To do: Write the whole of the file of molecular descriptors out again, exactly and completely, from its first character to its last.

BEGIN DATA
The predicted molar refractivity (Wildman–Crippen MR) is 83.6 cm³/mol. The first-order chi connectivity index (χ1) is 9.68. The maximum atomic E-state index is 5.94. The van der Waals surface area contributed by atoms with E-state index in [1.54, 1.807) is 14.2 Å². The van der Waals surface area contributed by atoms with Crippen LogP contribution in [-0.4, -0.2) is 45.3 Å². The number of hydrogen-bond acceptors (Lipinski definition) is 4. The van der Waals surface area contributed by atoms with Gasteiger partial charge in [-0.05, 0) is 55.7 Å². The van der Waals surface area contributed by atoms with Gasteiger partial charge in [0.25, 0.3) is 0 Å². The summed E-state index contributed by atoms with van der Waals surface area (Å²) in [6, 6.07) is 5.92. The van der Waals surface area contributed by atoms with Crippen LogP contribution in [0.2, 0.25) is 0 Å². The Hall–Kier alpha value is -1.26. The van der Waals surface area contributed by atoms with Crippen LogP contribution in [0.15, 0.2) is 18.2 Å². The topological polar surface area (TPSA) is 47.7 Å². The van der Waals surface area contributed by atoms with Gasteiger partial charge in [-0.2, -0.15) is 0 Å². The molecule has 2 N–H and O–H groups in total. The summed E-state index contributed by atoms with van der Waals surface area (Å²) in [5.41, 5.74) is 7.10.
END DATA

The predicted molar refractivity (Wildman–Crippen MR) is 83.6 cm³/mol. The first-order chi connectivity index (χ1) is 9.68. The maximum atomic E-state index is 5.94. The van der Waals surface area contributed by atoms with E-state index in [1.54, 1.807) is 14.2 Å². The van der Waals surface area contributed by atoms with Crippen LogP contribution in [-0.4, -0.2) is 45.3 Å². The number of hydrogen-bond acceptors (Lipinski definition) is 4. The van der Waals surface area contributed by atoms with Gasteiger partial charge in [-0.05, 0) is 55.7 Å². The van der Waals surface area contributed by atoms with Gasteiger partial charge in [0.25, 0.3) is 0 Å². The summed E-state index contributed by atoms with van der Waals surface area (Å²) in [6, 6.07) is 5.92. The van der Waals surface area contributed by atoms with Crippen LogP contribution in [0.2, 0.25) is 0 Å². The Hall–Kier alpha value is -1.26. The van der Waals surface area contributed by atoms with Crippen LogP contribution in [0.15, 0.2) is 18.2 Å². The topological polar surface area (TPSA) is 47.7 Å². The van der Waals surface area contributed by atoms with Gasteiger partial charge in [-0.2, -0.15) is 0 Å². The molecule has 2 N–H and O–H groups in total. The summed E-state index contributed by atoms with van der Waals surface area (Å²) in [5.41, 5.74) is 7.10.